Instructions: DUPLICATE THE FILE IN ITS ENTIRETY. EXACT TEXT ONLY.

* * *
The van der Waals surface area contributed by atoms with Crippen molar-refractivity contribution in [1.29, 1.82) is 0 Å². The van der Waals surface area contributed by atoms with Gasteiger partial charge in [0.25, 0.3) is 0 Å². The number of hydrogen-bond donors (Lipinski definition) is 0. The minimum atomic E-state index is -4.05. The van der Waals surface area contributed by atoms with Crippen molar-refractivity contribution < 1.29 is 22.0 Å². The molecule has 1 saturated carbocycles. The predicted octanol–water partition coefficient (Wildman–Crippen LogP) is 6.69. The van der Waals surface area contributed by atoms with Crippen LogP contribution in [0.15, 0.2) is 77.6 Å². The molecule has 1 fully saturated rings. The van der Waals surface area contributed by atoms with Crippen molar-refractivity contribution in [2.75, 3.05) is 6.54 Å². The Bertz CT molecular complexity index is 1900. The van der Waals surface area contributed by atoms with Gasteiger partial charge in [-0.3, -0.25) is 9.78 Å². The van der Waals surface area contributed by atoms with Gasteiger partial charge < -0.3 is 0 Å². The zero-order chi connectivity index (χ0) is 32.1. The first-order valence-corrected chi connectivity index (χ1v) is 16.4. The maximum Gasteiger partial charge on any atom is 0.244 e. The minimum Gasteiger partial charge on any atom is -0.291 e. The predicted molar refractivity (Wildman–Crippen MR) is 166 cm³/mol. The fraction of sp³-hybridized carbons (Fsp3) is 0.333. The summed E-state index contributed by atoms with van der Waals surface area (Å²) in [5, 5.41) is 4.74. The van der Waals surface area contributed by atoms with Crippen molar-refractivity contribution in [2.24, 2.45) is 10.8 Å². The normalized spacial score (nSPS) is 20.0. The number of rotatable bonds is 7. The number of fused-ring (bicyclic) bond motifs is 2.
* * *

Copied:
The van der Waals surface area contributed by atoms with Crippen molar-refractivity contribution in [1.29, 1.82) is 0 Å². The van der Waals surface area contributed by atoms with Gasteiger partial charge in [0.25, 0.3) is 0 Å². The number of hydrogen-bond donors (Lipinski definition) is 0. The minimum atomic E-state index is -4.05. The van der Waals surface area contributed by atoms with Crippen molar-refractivity contribution < 1.29 is 22.0 Å². The molecule has 1 saturated carbocycles. The predicted octanol–water partition coefficient (Wildman–Crippen LogP) is 6.69. The van der Waals surface area contributed by atoms with Crippen LogP contribution in [0.15, 0.2) is 77.6 Å². The molecule has 1 fully saturated rings. The van der Waals surface area contributed by atoms with Crippen molar-refractivity contribution in [2.75, 3.05) is 6.54 Å². The Bertz CT molecular complexity index is 1900. The van der Waals surface area contributed by atoms with Gasteiger partial charge in [-0.3, -0.25) is 9.78 Å². The van der Waals surface area contributed by atoms with Gasteiger partial charge < -0.3 is 0 Å². The zero-order chi connectivity index (χ0) is 32.1. The first-order valence-corrected chi connectivity index (χ1v) is 16.4. The maximum Gasteiger partial charge on any atom is 0.244 e. The minimum Gasteiger partial charge on any atom is -0.291 e. The predicted molar refractivity (Wildman–Crippen MR) is 166 cm³/mol. The fraction of sp³-hybridized carbons (Fsp3) is 0.333. The summed E-state index contributed by atoms with van der Waals surface area (Å²) in [5, 5.41) is 4.74. The van der Waals surface area contributed by atoms with Crippen molar-refractivity contribution in [2.24, 2.45) is 10.8 Å². The normalized spacial score (nSPS) is 20.0. The number of rotatable bonds is 7. The number of fused-ring (bicyclic) bond motifs is 2.